UK politicians are planning very different approaches to data privacy, security and surveillance.
From power walks to silly walks, we can use our movement to generate energy in a way that is unique to everyone. And that can be used to help secure our wearable technology.
New legislation will soon require organisations to disclose any data breaches involving your private details. But the legislation still has some gaps in it.
The ATO system crash was unusual, but it was handled as well as could be expected.
People who think like hackers have some really good ideas about how to protect digital privacy during turbulent times. We can learn from them.
Business Briefing: Trusting business to take care of your data.
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Businesses need to take the lead to show customers and governments that industry can handle data management, says former ACCC chief Graeme Samuel.
A new type of computer means we'll need a new way to make our data secure.
Privacy fears over longer retention of names and addresses in Census 2016 are understandable, but are also misinformed and exaggerated.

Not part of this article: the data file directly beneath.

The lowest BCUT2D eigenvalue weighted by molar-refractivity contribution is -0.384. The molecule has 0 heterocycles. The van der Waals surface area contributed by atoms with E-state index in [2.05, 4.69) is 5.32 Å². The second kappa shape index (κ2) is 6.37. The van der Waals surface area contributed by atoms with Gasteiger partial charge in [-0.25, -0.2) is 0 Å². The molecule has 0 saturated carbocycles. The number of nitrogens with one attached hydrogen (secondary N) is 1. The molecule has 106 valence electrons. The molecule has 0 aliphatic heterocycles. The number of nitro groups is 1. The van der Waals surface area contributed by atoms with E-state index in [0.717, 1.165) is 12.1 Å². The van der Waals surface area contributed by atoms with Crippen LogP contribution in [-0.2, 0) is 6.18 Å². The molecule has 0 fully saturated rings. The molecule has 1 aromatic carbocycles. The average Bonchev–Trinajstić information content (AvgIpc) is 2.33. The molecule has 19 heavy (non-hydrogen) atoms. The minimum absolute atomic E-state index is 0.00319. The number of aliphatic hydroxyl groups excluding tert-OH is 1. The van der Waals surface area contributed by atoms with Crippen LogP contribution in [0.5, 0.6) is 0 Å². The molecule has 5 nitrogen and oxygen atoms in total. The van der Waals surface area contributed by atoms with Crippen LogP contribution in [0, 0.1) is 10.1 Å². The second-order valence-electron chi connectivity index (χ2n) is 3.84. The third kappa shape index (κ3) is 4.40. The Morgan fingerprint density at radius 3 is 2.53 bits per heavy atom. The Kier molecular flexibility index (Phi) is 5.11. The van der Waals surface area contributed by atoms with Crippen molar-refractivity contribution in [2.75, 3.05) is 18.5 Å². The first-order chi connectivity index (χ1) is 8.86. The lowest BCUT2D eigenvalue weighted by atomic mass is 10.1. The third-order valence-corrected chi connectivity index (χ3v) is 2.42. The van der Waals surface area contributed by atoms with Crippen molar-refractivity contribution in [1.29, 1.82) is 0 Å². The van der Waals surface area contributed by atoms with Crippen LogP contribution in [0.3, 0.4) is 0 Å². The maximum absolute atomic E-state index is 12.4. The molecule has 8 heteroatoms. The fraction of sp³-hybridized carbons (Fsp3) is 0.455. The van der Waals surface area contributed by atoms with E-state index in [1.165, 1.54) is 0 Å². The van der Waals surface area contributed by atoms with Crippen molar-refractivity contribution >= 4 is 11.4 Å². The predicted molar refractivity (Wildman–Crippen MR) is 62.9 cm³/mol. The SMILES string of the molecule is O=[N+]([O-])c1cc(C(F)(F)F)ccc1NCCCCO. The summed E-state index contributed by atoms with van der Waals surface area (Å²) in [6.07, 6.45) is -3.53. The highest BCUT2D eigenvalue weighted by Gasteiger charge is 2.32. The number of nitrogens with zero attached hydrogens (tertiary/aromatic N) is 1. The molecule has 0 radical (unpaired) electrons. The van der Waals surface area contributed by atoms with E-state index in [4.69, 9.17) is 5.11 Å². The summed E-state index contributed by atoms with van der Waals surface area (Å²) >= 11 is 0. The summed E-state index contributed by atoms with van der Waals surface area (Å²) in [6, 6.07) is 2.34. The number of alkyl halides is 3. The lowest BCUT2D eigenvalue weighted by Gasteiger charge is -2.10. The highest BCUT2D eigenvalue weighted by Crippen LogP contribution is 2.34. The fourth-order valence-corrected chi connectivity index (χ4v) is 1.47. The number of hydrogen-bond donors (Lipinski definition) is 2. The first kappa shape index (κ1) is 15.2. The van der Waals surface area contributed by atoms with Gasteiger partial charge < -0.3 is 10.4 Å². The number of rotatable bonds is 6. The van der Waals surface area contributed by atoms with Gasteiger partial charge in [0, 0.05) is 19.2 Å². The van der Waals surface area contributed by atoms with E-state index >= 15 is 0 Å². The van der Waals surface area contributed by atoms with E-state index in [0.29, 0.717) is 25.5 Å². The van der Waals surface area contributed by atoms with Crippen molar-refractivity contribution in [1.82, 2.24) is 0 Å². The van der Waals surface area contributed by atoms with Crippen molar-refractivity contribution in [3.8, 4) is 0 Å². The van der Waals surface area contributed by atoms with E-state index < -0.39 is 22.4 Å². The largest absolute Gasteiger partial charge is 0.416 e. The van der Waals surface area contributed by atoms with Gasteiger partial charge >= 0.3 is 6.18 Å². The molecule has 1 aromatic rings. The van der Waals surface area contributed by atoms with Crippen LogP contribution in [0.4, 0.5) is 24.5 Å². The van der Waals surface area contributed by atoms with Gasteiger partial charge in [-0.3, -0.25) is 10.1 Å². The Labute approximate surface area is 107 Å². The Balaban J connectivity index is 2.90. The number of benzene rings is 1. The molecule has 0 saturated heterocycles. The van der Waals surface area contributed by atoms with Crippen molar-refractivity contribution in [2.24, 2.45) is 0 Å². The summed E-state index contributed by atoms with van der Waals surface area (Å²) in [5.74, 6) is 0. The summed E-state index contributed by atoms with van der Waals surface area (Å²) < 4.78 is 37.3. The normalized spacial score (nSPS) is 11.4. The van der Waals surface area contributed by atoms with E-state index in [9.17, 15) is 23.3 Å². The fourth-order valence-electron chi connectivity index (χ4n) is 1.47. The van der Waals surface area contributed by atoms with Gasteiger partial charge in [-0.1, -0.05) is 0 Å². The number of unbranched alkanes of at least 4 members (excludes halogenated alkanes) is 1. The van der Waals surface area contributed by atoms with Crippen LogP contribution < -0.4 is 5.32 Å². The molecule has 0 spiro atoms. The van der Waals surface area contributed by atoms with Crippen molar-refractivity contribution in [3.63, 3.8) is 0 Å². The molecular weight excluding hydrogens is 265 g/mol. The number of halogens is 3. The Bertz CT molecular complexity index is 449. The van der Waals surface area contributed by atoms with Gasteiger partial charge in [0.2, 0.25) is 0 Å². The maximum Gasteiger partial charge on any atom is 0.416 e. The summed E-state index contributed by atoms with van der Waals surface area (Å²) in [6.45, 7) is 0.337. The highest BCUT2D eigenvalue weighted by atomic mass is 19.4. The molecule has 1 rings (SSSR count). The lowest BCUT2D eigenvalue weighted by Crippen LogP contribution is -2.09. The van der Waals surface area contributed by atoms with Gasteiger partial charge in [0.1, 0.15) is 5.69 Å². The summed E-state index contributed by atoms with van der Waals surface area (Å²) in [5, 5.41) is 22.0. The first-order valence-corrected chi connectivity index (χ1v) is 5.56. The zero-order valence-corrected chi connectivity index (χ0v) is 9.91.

Imagining possible futures can help us plan a secure information technology environment for the years to come.
The FBI has accessed the data on a shooter's iPhone. What if the device had been running Android?
How should we address growing concerns about information security without denying society the benefits big data can bring?
Apple's refusal to back down in its fight with the FBI is a sharp reversal from just a few years ago when it was the government urging tech companies to do more to protect consumer privacy.
From Frodo to Skynet – the new Malware Museum shows how viruses reflect our culture and our fears.
Biosafety needs to be about more than personal protective equipment and safe laboratory practices. Don't forget the cybersecurity.
A new threat to secure online communication could be a symptom of a wider cyber security problem.
Public anxiety and legal protections currently pose a major challenge to anyone wanting to introduce eye-scanning security technologies.
There's no excuse for big firms letting basic attacks compromise their customers' data.
Researchers are tapping into some of the massive amounts data collected these days, which could include information about you. But how do they protect your privacy?
There are many ways data can leak from organisations, and as long as companies leave it up to IT to solve, leaks will continue.
Preventing and responding to the hacking epidemic is not a problem for one group or organisation to solve. And what happens in the first 72 hours can make all the difference.